2. What taxes can be included in the foreclosure sale?
Under either type of tax foreclosure, the actual sale will take place months after the process begins. During this lag time quite often additional taxes on the property will be levied or become delinquent. From the taxing unit’s perspective, it is ideal to include these additional taxes in the foreclosure sale so that they can be paid and the property can be sold free and clear of all tax liens. But this result is not always possible, meaning the buyer may take title to the property subject to tax liens that were not included in the foreclosure.
The mortgage-style procedures in NCGS 105-374(e) permit the taxing unit to allege liability for “subsequent taxes” in its initial foreclosure complaint. If this allegation is included in the complaint, then just before obtaining a judgment ordering sale the taxing unit should include in the request for judgment all taxes that are lien on the property. The judgment is not limited to taxes that are delinquent. The only taxes that cannot be included (and therefore will remain a lien on the property in the hands of the buyer) are those that “the amount of which has not been definitely determined.” The request for judgment should also include interest at the standard Machinery Act rate of .75% per month for all of the delinquent taxes included the foreclosure up through the expected date of sale.
For example, assume that Carolina County is foreclosing on Wanda Wolfpack’s real property for delinquent 2009 property taxes. The foreclosure complaint is filed in December 2010 and includes an allegation of subsequent taxes. When the county moves for a judgment ordering sale in August 2011, the 2010 taxes remain unpaid and delinquent. Although the 2011 county budget and tax rate has been set, the 2011 taxes have yet to be billed and are of course unpaid. Carolina County should include in its request for judgment taxes from all three years, 2009, 2010, and 2011, because all three years of taxes are a lien on the property as of the judgment date. The request for judgment should include interest on the 2009 and 2010 taxes through the expected date of sale. There would be no interest on the 2011 taxes because they are not yet delinquent.
If instead the county seeks judgment in May 2011 prior to the adoption of the 2011 budget and tax rate, then the 2011 taxes could not be included in the foreclosure sale because they could not definitely determined at that date. The property would be sold subject to the lien for 2011 taxes.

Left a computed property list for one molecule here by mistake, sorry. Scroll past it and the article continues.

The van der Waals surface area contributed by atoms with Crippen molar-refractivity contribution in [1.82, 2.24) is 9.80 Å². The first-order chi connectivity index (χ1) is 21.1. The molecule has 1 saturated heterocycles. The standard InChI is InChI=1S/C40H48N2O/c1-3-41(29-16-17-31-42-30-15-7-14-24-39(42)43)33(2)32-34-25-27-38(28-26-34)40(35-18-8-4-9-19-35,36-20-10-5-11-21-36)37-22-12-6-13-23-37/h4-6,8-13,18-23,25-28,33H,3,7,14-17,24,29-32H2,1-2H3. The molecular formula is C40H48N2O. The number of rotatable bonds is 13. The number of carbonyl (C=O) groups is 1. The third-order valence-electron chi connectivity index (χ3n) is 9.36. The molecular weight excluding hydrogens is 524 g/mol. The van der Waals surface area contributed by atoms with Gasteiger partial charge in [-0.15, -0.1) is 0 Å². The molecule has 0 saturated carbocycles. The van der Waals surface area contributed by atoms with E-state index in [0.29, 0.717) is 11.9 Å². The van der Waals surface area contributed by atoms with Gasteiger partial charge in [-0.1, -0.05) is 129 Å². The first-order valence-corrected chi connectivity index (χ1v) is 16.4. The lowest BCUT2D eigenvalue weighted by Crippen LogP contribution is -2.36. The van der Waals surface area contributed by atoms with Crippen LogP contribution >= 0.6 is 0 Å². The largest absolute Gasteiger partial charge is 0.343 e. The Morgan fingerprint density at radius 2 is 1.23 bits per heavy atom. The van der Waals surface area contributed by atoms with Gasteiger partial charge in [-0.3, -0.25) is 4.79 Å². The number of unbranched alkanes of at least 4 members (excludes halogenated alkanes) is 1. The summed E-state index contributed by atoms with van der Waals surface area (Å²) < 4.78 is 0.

NCGS 105-375 does not offer a similarly clear resolution to the issue of subsequent taxes. The in rem process offers no opportunity to update the amount of taxes owed after docketing the judgment. However, the statute permits the judgment to include all taxes that are a lien on the property as of the docketing date. I think this means the tax office can (and should) include more recent taxes in the judgment even if those taxes are not yet due or delinquent.
Consider the Wanda Wolfpack example again. If Carolina County dockets its in rem judgment in December 2010, I think that judgment should include both the delinquent 2009 taxes and the not-yet-delinquent 2010 taxes on the property. The 2011 taxes could not be included in the judgment, and therefore could not be part of the foreclosure, because they were not yet a lien on the property. The property would be sold subject to the 2011 taxes after the taxing unit obtains an execution at least two months later. NCGS 105-375(i).
A quick note about interest for in rem foreclosures. Tax collectors should be sure to include in the docketed judgment Machinery Act interest on the delinquent taxes up to the date of docketing. However, docketing the judgment ends the accrual of Machinery Act interest on the delinquent taxes. From the date of docketing until the date of sale, the total amount owed by the taxpayer will accrue post-judgment interest at a rate of 8% per year. NCGS 105-375(d). At sale, the tax office should add interest to the total amount owed (which might include taxes that are not yet delinquent) at the 8% annual rate.
Finally, local governments using the in rem process should remember that as of July 1, 2011, the administrative charge that can be added to the taxes owed increased from $50 to $250. S.L. 2011-352. The new charge applies to all in rem foreclosures initiated on or after July 1, 2011. In rem foreclosures are initiated by docketing the judgment. If your taxing unit has docketed in rem judgments since July 1, you should make sure that the judgments included the newly increased charge. If not, you should docket amended judgments that include the $250 charge and remember that doing so will reset the clock on the two months you need to wait before requesting execution.